Majestic’s “Concealed Fancies” breathes new life into a centuries-old comedy

by | Mar 25, 2022 | Arts and Entertainment | 0 comments

Sanaya Forbes, left, and Ellie Smith play two sisters besieged by enemy soldiers and daffy suitors in “The Concealed Fancies.” The play, written in the 1640s by two sisters who were besieged by enemy soldiers at the time, is getting a rare production March 26 and 27 by the Majestic Readers’ Theatre Company. (Courtesy photo)

Rachel Kohler at the Majestic Theatre in Corvallis calls it “one of my superpowers: Finding the most obscure play.”

This particular superpower has led to the March production of the Majestic Readers’ Theatre Company – a staging of “The Concealed Fancies,” a play that dates to the 1640s and which was written by two sisters, Elizabeth Brackley and Jane Cavendish, during the English Civil War. The sisters wrote the play during a time when their father, a Royalist, had fled the country and the family’s two manors were besieged by enemy troops. “The Concealed Fancies” mirrors some of this historical reality.

In the guise of a romantic comedy.

“The Concealed Fancies” plays at the Majestic on Saturday, March 26 and Sunday, March 27. (See the related story for curtain times and ticket information.) Kohler believes it’s the first time the play has been performed in the United States.

Kohler first came across “The Concealed Fancies” when she was reading an essay that mentioned an anthology featuring plays written by women during the Renaissance. “I was like, ‘excuse me, what? There’s a whole anthology of this?’”

She bought the anthology and there, tucked away at the very back, was “The Concealed Fancies.”

Kohler was smitten.

“The play was delightful,” she said. “It had so many very funny scenes and so many very funny exchanges that I immediately decided I wanted to do an adaptation.”

She had another motivation for putting the production on stage: She said much of the criticism surrounding the play and female dramatists from the period is “condescending.”

“I was really annoyed because I feel like a lot of scholars approach these texts as literature and they don’t necessarily think about or understand how to visualize them as a performance text,” she said. “And I think you can only judge a play after it has been performed. And if you don’t see it on a stage, you can’t really tell how well it plays.”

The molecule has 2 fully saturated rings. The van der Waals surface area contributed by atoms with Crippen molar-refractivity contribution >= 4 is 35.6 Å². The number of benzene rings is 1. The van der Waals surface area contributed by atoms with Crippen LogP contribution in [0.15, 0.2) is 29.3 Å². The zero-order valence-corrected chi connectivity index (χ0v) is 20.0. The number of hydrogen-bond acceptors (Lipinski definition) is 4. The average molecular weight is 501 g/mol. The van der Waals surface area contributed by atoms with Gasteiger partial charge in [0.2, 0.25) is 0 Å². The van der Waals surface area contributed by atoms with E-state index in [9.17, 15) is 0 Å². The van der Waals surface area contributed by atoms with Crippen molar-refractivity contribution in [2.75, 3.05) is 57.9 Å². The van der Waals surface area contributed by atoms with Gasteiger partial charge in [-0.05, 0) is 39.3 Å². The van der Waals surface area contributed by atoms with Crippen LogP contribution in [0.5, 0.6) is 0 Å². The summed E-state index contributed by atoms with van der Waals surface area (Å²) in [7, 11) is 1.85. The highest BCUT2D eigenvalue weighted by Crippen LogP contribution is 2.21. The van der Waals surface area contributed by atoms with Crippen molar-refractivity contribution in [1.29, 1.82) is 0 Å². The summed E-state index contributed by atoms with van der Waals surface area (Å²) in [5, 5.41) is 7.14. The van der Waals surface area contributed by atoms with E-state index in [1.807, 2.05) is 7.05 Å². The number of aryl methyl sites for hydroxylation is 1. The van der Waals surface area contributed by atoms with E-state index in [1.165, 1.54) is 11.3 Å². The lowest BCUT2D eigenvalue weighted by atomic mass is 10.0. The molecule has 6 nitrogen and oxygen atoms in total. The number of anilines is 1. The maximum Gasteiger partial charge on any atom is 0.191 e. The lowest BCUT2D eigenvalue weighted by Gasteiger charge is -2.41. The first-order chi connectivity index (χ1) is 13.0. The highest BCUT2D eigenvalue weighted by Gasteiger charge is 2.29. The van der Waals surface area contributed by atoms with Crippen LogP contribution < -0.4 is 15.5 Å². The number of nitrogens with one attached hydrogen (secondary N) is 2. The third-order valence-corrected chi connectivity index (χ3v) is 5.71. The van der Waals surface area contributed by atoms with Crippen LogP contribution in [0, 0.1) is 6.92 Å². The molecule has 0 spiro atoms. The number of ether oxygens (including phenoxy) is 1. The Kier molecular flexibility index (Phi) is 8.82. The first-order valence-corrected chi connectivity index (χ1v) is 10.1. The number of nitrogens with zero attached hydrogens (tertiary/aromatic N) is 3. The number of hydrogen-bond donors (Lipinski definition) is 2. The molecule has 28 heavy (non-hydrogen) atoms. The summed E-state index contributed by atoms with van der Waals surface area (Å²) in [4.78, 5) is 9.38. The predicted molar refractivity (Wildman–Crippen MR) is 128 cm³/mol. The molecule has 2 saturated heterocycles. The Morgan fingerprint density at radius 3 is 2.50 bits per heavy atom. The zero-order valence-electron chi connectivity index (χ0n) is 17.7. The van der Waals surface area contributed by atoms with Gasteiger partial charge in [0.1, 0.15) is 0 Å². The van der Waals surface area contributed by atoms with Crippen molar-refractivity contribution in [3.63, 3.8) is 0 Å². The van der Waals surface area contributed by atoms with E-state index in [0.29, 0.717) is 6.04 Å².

After weeks of rehearsal, Kohler said she’s convinced that “The Concealed Fancies” plays well on stage and works nicely in the readers’ theater format.

The protagonists in “The Concealed Fancies” are two sisters, Luceny (Sanaya Forbes) and Tattiney (Ellie Smith) who, like their creators, are besieged in a manor by enemy forces. But the play adds “suitors doing some wacky things and some hilarious soldiers being dorks,” Kohler said. The writers also add a character who’s clearly inspired by their future stepmother – Margaret Cavendish, who gained fame in real life as a scientist, philosopher and writer.

“It’s a very unfair depiction of this woman,” Kohler said, “but I can see why they might be a little weirded out by their father offering to marry a woman who was two years younger than Jane, the eldest daughter. It was very scandalous.”

Kohler trimmed about 30 minutes from the play – the Readers’ Theatre production should clock in at about 90 minutes – and modernized language that might mystify modern audiences. She also condensed some of the play’s original 40 characters into a cast of about a dozen.

And she, and her cast, have worked on a couple of production techniques to help audiences keep track of who’s who – and to subtly underscore one of the themes of the play. As in most readers’ theater performances, the entire cast is seated on stage; actors stand only when they are “onstage.”

In “The Concealed Fancies,” however, whenever an “onstage” character is talking about another character, the actor will go to the chair where the “offstage” actor is sitting “and they mess with that offstage actor,” Kohler said.

It’s an effective bit of business, she said, “because this play is so much about theatricality as it relates to life. The young women are constantly talking about ‘oh, here’s how I acted my scene with my wooer and here’s how I comported myself and didn’t I look lovely.’ So they talk constantly about these little plays that they’re putting on in their lives to manipulate the people around them.”

Kohler’s cast also started adding bits of physical humor from the very first rehearsal – “some of which I hadn’t even envisioned until we got them up on their feet and they started playing with the text. That’s what I love to see when I work with a script that no one’s ever heard of, to find the ways that the text informs the actions.”

It’s all part of a production that Kohler hopes will discredit critics who have given short shrift over the centuries to “The Concealed Fancies.”

The production, she said, “will tell us: Is this a good play? Does the audience enjoy themselves? Does it play well? And I think, yes it does. … It’s delightful.”

If You Go

What: “The Concealed Fancies,” by Elizabeth Brackley and Jane Cavendish, adapted and directed by Rachel Kohler. It’s a production of the Majestic Readers’ Theatre Company.

When: 7:30 p.m., Saturday, March 26 and 2:30 p.m. Sunday, March 27. A talkback session with the actors and the director is scheduled after the Sunday performance.

Where: The Majestic Theatre, 115 SW Second St. in Corvallis.

How much: Tickets to the live production are $11, $16 and $21. Tickets are available by clicking here or at the theater box office.

On video: A streaming version of the production will be available beginning April 2. Tickets to view the streaming version are $11; click here for more information.

Looking for something to do in the mid-valley? Check out my curated calendar of arts-and-entertainment events.


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